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Dredge oyster facts for kids

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Dredge oyster
Naturalis Biodiversity Center - ZMA.MOLL.415097 - Ostrea chilensis Philippi, 1846 - Ostreidae - Mollusc shell.jpeg
Museum specimen of the shell of Ostrea chilensis
Scientific classification
  • Crassostrea discoidea (Gould, 1850)
  • Crassostrea nelsoniana (Zittel, 1865)
  • Ostrea callichroa Hanley, 1846
  • Ostrea charlottae Finlay, 1928
  • Ostrea chiloensis G. B. Sowerby II, 1871
  • Ostrea cibialis Hupé in Gay, 1854
  • Ostrea corrugata Hutton, 1873
  • Ostrea discoidea Gould, 1850
  • Ostrea fococarens Finlay, 1928
  • Ostrea heffordi Finlay, 1928
  • Ostrea huttoni Lamy, 1929
  • Ostrea longiuscula Hupé in Gay, 1854
  • Ostrea lutaria Hutton, 1873
  • Ostrea nelsoniana Zittel, 1865
  • Ostrea vinolenta Hupé in Gay, 1854
  • Tiostrea chilensis (Philippi, 1844)
  • Tiostrea lutaria (Hutton, 1873)

The dredge oyster or Bluff oyster, Ostrea chilensis, known in Chile as ostra chilena, the Chilean oyster, is a species of marine bivalve mollusc in the family Ostreidae.


This species is native to Chile and New Zealand.

Also, a self-sustaining population in the Menai Strait was deliberately introduced from the Fisheries Laboratory, Conwy, during the 1960s as an experiment to establish if they could form an alternative to the native oysters Ostrea edulis in fisheries, when the species was shown to be unsuitable because of low recruitment and vulnerability to parasites and pathogens the experiment was abandoned. O. chilensis has now spread to other areas of the Menai Strait and is regarded as an invasive species.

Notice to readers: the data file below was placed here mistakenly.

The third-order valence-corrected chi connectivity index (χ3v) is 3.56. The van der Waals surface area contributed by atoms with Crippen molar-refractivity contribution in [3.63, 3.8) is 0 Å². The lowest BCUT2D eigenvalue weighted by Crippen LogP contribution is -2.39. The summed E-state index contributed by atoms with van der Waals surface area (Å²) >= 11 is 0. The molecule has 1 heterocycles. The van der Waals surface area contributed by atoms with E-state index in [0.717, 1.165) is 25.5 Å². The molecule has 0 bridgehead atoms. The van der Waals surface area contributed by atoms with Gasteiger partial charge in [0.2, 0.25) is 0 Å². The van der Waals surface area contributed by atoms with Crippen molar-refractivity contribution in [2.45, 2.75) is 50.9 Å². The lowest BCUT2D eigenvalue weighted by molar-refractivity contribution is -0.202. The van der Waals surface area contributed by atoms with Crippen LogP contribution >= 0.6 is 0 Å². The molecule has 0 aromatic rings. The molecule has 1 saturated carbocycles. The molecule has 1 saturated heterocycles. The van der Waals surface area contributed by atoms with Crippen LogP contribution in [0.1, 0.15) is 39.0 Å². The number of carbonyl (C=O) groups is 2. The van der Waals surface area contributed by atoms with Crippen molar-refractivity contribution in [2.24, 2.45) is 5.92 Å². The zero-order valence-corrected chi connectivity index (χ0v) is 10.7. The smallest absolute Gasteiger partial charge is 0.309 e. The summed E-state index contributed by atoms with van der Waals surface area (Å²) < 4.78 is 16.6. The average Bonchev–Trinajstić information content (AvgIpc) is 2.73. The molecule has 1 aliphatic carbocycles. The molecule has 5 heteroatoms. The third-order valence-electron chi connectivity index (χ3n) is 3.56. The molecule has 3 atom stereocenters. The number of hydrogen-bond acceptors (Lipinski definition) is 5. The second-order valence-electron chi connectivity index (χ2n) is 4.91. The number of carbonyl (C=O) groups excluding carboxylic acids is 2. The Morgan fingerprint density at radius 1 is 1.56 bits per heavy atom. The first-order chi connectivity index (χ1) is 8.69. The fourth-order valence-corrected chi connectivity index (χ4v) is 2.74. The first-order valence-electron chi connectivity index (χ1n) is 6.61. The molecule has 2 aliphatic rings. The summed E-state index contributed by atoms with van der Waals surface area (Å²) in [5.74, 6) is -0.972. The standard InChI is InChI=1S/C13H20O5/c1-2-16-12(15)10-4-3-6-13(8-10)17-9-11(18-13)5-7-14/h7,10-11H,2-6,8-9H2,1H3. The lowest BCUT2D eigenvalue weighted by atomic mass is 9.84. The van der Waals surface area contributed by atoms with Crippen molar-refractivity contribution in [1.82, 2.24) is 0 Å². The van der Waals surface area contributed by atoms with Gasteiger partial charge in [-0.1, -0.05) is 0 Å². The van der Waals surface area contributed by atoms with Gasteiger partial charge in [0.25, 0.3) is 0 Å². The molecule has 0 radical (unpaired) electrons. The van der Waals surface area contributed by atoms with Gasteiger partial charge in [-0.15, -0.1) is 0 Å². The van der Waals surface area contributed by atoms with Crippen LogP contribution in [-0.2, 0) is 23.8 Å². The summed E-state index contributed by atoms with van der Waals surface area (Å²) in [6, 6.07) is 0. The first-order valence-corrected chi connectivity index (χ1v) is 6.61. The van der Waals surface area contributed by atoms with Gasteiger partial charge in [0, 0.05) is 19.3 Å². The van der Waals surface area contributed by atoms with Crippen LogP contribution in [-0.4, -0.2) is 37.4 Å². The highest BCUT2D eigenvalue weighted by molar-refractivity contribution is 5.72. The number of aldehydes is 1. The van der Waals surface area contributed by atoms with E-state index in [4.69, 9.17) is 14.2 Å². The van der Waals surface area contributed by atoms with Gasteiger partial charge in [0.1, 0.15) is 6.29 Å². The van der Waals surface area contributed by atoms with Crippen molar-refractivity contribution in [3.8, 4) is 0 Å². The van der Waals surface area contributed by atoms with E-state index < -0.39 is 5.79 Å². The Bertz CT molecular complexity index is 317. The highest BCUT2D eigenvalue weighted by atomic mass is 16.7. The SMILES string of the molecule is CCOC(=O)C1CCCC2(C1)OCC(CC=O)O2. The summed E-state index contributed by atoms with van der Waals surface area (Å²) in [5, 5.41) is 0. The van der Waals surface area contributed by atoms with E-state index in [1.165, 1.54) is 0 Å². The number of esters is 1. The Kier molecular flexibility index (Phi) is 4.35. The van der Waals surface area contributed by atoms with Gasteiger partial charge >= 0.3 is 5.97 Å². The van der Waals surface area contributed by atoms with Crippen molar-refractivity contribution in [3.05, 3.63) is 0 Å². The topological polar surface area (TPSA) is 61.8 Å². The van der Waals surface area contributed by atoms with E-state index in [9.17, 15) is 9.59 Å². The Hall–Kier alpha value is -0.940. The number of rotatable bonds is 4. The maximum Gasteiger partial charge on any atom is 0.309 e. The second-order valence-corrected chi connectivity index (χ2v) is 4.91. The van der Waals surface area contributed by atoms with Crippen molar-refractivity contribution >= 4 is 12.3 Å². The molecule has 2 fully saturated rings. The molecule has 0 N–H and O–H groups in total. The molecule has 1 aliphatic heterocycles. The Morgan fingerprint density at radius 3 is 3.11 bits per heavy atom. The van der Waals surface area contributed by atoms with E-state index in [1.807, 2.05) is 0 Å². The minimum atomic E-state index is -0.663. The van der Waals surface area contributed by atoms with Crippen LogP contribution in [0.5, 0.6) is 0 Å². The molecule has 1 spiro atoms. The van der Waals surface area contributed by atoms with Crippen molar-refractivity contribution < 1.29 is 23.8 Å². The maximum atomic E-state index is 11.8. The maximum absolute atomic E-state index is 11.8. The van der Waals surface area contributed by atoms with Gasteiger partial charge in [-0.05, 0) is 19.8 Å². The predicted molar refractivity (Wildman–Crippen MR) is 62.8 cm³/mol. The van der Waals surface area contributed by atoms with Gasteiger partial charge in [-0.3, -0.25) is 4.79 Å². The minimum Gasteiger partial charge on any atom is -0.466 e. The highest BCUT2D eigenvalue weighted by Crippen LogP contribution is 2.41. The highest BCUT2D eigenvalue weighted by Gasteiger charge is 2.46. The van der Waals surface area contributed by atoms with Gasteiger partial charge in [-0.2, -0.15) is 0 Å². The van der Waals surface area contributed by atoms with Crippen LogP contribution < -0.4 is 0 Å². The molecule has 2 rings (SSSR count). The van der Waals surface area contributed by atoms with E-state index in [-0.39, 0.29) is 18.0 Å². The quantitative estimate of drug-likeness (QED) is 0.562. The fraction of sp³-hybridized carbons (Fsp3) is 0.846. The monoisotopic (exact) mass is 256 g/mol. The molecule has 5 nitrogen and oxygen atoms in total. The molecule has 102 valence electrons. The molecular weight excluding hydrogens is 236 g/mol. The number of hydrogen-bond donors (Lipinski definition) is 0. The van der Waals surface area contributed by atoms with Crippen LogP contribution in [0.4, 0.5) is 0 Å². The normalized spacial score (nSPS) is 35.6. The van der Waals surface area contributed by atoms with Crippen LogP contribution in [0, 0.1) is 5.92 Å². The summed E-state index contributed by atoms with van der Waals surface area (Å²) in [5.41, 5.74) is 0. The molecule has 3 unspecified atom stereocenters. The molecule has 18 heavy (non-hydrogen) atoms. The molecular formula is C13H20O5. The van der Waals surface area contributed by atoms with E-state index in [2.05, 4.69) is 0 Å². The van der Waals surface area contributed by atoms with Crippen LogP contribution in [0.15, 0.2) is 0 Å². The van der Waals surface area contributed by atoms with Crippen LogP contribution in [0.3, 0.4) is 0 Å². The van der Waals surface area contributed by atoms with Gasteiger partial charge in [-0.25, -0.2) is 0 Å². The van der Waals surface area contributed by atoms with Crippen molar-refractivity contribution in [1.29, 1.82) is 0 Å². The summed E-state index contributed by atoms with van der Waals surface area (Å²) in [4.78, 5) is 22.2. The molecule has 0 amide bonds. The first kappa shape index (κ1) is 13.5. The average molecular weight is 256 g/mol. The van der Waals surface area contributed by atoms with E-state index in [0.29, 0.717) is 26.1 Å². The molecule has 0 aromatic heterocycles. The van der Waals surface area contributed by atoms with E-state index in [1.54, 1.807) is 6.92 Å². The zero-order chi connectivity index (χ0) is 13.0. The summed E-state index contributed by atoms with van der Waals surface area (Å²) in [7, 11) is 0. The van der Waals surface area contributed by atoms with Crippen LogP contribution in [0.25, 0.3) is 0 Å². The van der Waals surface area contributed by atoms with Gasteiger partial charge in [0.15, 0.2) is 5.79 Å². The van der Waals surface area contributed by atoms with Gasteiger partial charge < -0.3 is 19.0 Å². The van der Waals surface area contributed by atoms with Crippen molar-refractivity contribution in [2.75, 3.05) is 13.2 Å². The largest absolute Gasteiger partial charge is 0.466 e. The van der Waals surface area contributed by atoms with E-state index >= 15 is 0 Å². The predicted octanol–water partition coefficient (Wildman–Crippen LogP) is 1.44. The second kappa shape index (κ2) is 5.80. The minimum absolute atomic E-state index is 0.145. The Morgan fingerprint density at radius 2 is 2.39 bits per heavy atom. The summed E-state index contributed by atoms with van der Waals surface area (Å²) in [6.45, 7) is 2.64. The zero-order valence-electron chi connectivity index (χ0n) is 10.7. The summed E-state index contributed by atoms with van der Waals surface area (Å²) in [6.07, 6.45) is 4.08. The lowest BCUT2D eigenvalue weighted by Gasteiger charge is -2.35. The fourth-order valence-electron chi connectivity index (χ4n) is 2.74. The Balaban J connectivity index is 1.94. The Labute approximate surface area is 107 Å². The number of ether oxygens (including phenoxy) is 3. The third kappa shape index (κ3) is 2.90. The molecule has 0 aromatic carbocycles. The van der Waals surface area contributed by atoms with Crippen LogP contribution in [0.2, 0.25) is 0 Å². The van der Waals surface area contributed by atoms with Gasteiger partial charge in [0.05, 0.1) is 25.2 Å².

This bivalve is found from low tide to depths of up to 35 m.


Its length is up to 105 mm, width up to 70 mm, and inflation up to 33 mm.

Commercial importance

Bluff oysters on ice
Bluff oysters served on ice
New Zealand bluff oysters
Bluff oysters at a restaurant

In New Zealand, they are a prized delicacy, and harvested from March to August from the Foveaux Strait oyster fishery, which centres on the town of Bluff (hence the local name). From the early 1980s, the fishery went into serious decline, due to the outbreak of an oyster parasite, Bonamia exitiosa, with the disease killing an estimated billion oysters between 2000 and 2003. The population has been recovering since 2003, with fishermen voluntarily limiting the catch to half the allowable to aid the revival.


Changes in river flows in Southland, due to farming and especially power generation, carrying less limestone deposits into the Strait, is therefore believed to have caused an increase in susceptibility to Bonamia, as well as lower growth rates for some seasons in the past, but little evidence supports this and it seems only coincidental.[opinion]

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